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access icon free Exploiting the thermal potential of deep seawater for compensating losses in offshore hydraulic wind power transmission pipelines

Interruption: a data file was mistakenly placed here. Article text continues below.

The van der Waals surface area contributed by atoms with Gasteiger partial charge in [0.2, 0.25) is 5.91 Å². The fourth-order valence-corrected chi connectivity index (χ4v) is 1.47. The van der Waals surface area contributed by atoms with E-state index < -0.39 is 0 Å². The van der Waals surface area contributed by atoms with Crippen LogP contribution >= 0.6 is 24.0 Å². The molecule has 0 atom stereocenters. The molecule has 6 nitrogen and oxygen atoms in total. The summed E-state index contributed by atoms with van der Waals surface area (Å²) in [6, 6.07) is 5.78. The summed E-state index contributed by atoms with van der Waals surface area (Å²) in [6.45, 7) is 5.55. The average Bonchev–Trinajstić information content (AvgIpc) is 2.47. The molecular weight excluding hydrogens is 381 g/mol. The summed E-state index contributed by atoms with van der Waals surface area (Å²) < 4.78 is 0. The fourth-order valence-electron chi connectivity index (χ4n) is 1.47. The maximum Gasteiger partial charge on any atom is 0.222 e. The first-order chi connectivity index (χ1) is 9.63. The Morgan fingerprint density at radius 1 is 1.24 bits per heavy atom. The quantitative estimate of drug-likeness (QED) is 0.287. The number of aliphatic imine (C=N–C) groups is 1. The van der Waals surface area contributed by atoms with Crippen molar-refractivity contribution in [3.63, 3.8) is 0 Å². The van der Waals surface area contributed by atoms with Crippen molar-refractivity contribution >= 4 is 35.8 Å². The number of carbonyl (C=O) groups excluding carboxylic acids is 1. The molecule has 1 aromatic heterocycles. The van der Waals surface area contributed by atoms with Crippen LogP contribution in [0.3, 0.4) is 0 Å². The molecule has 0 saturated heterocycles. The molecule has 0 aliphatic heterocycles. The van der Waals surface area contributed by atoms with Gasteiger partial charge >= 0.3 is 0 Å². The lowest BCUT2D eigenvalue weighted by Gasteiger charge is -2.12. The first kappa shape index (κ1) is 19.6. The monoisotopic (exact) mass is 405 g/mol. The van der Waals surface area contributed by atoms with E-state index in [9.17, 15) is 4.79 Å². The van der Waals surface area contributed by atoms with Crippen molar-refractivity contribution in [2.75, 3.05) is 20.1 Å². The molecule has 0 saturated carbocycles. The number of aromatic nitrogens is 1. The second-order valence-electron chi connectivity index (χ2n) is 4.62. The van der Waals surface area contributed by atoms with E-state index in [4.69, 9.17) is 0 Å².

The use of hydraulic power transmission to transport offshore wind energy from deep offshore sites to shore may present a more feasible option for integrating wind farms with land-based hydro-energy storage systems. Yet the incurred losses resulting from fluid friction are significantly larger than those encountered in electrical power cables. This study investigates the possibility of compensating for such losses by exploiting cold deep-seawater (DSW) from below thermoclines. A numerical study simulating a single large-scale offshore wind turbine-driven pump supplying DSW to shore across a pipeline in the Central Mediterranean is presented. Seawater leaving the grid-connected hydroelectric power plant is allowed to flow through a centralised district air-conditioning unit operating on a vapour compression cycle. Any shortfall in DSW supply due to lack of wind is compensated for by sea surface water to maintain a constant flow rate. The analysis is repeated for seawater pipelines having different sizes. It is shown that the deep seawater supply from the offshore wind turbine, though being intermittent, reduces the energy consumption of the air-conditioning system considerably. The resulting savings are found to compensate for a significant proportion of the losses encountered in the hydraulic transmission pipeline.


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